Kraft Rejects 75%-85% of Digital Ad Impressions Due to Quality Concerns
Concerns over ad fraud, viewability and overall inventory murkiness are causing Kraft to reject up to 85% of all impressions offered via real-time ad marketplaces, Kraft's Julie Fleischer said at the Ad Age Data Conference in New York. The massive number reveals that talk of digital advertising supply-chain corruption is indeed leading to action among top brands. Kraft, one of Ad Age's 100 leading national advertisers, spent $35.9M on digital advertising in 2013, according to Ad Age Datacenter. "That 75% to 85% is either deemed to be fraudulent, unsafe or non-viewable or unknown,"  Fleischer, the company's director of data, content and media, said, referring to the rejected impressions. "Think about what this means for us as an industry. When we're rejecting 75% to 85% of the impressions available, that's a problem." Fleischer said Kraft only dug into this analysis last month, and called the number "remarkable" in a video interview embedded in this article. She also discussed whether the rejection of so much inventory leads to higher prices.
 
Ad Age 

Guardian Exec: Print Newspapers' Decline Driven by Advertising Shift, Not Circulation Problems
Aron Pilhofer, The Guardian's new executive editor for digital (previously in digital at the NY Times), asserts that the decline of print editions of newspapers is inevitable, and newspapers need to make the shift to all digital quickly. "Circulation isn't the problem, the NY Times has never had a circulation problem, circulation there is as good as it's ever been. It's ad revenues that are the problem, that's the big hole they are trying to fill." The danger, he says, is that ad revenue "isn't going to just decline gradually"--he believes it will happen much more abruptly than some in the industry expect. However, he also points out that newspapers are transforming themselves to succeed in the digital arena. Audience fragmentation, accelerated by social media, provides both a challenge and an opportunity for newspapers who once thought of their audience as one solid block of readers, largely because they had little data on what different kinds of readers actually wanted from their newspaper, he said. He has established centralized teams to help the whole operation handle data, visuals, video and interactive storytelling, and social and audience teams to help understand who is interested in different topics and how best to reach them. "Instead of doing things the way we do it now, which is some variation of publish and pray, we want to be a little more data driven about the way we do pretty much everything from structure of the newsroom to content itself," he said. "There's an enormous amount of data. It's just there's nobody in the newsrooms really dedicated to just focusing on editorial questions...The goal of this is to find ways of being a lot smarter about how we publish, when we publish, what we publish, the formats we publish, what tools we use. So we may want to do something creative online around a particular event, and looking at the audience we are trying to target, it might dictate a completely different strategy than it would an investigative piece."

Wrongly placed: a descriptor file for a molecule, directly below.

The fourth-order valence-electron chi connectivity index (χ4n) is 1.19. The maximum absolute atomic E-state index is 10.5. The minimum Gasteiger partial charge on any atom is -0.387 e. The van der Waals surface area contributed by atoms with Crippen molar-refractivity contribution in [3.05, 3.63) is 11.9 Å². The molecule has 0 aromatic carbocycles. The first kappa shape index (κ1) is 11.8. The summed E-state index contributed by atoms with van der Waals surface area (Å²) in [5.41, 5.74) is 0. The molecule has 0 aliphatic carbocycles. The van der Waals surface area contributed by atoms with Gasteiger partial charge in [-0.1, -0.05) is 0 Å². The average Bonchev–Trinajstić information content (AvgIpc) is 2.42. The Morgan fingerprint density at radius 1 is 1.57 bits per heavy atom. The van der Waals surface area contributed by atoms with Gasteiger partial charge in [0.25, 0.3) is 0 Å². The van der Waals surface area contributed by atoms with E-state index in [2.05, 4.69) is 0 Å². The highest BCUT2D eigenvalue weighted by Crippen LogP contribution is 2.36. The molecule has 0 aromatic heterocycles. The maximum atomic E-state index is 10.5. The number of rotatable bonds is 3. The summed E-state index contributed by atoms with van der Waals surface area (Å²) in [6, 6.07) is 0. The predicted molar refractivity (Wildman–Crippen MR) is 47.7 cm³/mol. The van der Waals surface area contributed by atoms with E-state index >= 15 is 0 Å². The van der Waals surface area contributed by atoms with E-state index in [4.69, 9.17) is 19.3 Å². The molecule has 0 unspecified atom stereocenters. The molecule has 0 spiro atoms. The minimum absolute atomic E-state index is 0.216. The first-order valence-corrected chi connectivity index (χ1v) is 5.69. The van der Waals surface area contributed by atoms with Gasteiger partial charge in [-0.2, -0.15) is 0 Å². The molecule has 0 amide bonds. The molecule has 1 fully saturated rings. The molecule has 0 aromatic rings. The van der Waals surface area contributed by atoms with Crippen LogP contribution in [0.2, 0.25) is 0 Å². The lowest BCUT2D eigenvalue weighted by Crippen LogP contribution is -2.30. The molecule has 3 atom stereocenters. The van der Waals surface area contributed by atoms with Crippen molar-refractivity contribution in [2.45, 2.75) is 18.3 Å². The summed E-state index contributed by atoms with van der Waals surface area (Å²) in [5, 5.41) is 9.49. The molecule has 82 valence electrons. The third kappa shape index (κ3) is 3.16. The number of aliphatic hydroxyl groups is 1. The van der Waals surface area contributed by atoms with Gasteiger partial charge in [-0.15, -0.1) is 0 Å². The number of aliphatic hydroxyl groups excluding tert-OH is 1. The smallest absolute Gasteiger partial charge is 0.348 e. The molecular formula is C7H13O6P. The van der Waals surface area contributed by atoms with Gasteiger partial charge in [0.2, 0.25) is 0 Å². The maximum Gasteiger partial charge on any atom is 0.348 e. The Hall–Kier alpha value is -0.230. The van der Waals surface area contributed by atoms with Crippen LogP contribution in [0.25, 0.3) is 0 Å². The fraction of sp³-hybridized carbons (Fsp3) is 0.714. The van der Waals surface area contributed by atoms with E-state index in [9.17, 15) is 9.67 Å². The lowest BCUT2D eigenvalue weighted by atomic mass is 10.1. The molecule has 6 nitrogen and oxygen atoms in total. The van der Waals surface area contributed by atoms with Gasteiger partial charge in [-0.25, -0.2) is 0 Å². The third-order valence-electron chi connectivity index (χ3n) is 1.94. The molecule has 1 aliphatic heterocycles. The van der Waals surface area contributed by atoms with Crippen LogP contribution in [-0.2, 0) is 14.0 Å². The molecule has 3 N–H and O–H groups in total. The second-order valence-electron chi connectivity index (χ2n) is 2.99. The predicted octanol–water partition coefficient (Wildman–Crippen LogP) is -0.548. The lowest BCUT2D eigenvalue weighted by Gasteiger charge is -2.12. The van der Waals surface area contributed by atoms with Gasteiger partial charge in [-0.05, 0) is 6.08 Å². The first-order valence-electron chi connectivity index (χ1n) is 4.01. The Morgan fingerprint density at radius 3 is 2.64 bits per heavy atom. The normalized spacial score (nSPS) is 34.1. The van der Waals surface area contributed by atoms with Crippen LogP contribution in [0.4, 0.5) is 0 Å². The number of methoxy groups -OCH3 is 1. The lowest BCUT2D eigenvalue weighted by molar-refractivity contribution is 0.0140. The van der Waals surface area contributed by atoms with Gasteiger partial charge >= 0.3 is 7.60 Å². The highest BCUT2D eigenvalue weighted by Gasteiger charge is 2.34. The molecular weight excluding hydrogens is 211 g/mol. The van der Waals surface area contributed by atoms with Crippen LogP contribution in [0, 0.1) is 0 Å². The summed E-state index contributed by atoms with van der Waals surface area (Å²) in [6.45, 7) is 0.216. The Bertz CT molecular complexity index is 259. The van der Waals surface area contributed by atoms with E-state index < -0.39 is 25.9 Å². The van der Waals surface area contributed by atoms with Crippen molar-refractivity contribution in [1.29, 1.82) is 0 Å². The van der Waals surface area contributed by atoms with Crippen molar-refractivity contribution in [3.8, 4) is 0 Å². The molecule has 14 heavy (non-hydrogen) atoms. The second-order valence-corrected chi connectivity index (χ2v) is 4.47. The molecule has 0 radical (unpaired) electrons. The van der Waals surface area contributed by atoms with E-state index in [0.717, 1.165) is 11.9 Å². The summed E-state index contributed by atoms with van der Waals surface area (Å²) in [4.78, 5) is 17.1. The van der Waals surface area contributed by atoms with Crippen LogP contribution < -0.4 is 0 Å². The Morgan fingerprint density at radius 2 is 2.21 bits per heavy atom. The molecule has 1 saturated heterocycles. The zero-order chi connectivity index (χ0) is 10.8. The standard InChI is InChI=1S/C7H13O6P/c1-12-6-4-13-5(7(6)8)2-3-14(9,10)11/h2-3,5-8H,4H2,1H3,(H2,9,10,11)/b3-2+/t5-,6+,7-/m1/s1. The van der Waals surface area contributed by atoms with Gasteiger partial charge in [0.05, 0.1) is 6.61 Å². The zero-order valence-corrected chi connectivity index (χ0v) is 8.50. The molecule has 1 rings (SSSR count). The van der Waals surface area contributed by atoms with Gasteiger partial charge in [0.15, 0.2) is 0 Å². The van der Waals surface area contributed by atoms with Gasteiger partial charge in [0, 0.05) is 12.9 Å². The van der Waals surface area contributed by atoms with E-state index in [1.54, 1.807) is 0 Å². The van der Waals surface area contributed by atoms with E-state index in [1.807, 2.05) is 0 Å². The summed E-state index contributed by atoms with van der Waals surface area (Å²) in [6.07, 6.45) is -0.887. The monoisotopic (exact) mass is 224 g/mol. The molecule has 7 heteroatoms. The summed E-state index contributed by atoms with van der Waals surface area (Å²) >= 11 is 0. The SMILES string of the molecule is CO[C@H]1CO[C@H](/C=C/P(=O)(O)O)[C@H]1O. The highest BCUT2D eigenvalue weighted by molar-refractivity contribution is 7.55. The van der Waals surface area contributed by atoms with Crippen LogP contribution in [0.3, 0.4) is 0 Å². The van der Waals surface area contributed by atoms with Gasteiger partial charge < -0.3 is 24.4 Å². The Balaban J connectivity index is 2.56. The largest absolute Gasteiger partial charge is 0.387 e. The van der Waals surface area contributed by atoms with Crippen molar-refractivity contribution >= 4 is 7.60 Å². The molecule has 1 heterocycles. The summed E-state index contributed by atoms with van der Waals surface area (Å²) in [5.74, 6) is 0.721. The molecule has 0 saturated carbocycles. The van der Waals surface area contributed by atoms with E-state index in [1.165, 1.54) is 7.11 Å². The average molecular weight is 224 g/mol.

Opinion: Some Publishers Tiring of the App Game
Thanks to constantly changing software, many developers spend an inordinate amount of time fixing perfectly good apps, broken by software updates--and some publishers are starting to question the whole ecosystem, writes D.B. Hebbard. “We waste more time fixing something that wasn’t broken in the first place,” one digital publishing professional told Hebbard this week (wanting to stay anonymous in order to not incur the wrath of Apple). “Worse, readers blame us when suddenly the app doesn’t work. We didn’t do anything, Apple did!” Moreover, "recent circulation reports seem to suggest that both newspapers and magazines are starting to see their digital edition sales fall--not stop growing, actually decrease," Hebbard writes. "There are many reasons for this--the poor state of the Newsstand, the lack of promotion of both digital editions and the Newsstand by Apple, the failure of the other platforms to provide a good sales environment--but buggy apps are right at the top of the list." He notes that Sports Illustrated, which was among the most enthusiastic early developers for the iPad, is currently still awaiting its first iOS 8 update. "Why hasn’t SI’s app been updated? Has the magazine lost interest in digital editions? If so, they can’t be blamed," he writes. "Four years after the release of the original iPad, SI’s digital subscriptions are at 21,561, amounting to less than 1% of the magazine’s total circulation (if you add in single copy sales of digital editions, it adds up to 1%)." This is common, he adds. "Fortune magazine, another Time Inc. title, has only a tad more than 11K in digital subscribers, according to their June publisher’s statement. Combined with their digital single copy sales, their total digital circulation is at about 2%. Luckily, the modest growth in digital has been enough to maintain the magazine’s rate base of 830,000. Today, the app for Fortune received its first update since the release of iOS 8. The app, which uses the Adobe DPS, was suddenly not allowing issue downloads. 'What happened guys?' one reader wrote in an iTunes review...What happened, of course, was the release of iOS 8."